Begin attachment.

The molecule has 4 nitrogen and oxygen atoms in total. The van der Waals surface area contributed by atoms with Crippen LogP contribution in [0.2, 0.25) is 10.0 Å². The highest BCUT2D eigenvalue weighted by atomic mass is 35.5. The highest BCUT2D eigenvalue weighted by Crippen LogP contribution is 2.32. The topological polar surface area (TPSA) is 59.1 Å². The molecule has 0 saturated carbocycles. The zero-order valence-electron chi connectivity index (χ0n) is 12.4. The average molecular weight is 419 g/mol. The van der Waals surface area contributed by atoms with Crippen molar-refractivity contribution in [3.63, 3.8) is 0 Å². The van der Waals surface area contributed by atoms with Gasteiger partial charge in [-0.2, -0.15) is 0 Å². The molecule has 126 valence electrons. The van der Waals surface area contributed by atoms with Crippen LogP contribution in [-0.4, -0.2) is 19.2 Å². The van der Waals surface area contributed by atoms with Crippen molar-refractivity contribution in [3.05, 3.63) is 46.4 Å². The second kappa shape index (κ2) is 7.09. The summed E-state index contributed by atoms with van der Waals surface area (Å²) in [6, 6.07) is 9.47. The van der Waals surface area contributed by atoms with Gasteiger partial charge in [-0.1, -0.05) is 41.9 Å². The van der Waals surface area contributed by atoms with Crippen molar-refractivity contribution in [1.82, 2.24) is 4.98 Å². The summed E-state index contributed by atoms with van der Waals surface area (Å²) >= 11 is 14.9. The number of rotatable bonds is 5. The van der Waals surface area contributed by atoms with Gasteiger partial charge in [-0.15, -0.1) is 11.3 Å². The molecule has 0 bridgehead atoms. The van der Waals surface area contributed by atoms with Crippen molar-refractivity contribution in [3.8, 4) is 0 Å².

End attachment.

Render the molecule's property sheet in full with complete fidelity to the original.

The molecule has 4 nitrogen and oxygen atoms in total. The van der Waals surface area contributed by atoms with Crippen LogP contribution in [0.2, 0.25) is 10.0 Å². The highest BCUT2D eigenvalue weighted by atomic mass is 35.5. The highest BCUT2D eigenvalue weighted by Crippen LogP contribution is 2.32. The topological polar surface area (TPSA) is 59.1 Å². The molecule has 0 saturated carbocycles. The zero-order valence-electron chi connectivity index (χ0n) is 12.4. The average molecular weight is 419 g/mol. The van der Waals surface area contributed by atoms with Crippen molar-refractivity contribution in [3.63, 3.8) is 0 Å². The van der Waals surface area contributed by atoms with Gasteiger partial charge in [-0.2, -0.15) is 0 Å². The molecule has 126 valence electrons. The van der Waals surface area contributed by atoms with Crippen LogP contribution in [-0.4, -0.2) is 19.2 Å². The van der Waals surface area contributed by atoms with Crippen molar-refractivity contribution in [3.05, 3.63) is 46.4 Å². The second kappa shape index (κ2) is 7.09. The summed E-state index contributed by atoms with van der Waals surface area (Å²) in [6, 6.07) is 9.47. The van der Waals surface area contributed by atoms with Gasteiger partial charge in [-0.1, -0.05) is 41.9 Å². The van der Waals surface area contributed by atoms with Crippen molar-refractivity contribution in [1.82, 2.24) is 4.98 Å². The summed E-state index contributed by atoms with van der Waals surface area (Å²) >= 11 is 14.9. The number of rotatable bonds is 5. The van der Waals surface area contributed by atoms with Gasteiger partial charge in [-0.15, -0.1) is 11.3 Å². The molecule has 0 bridgehead atoms. The van der Waals surface area contributed by atoms with Crippen molar-refractivity contribution in [3.8, 4) is 0 Å².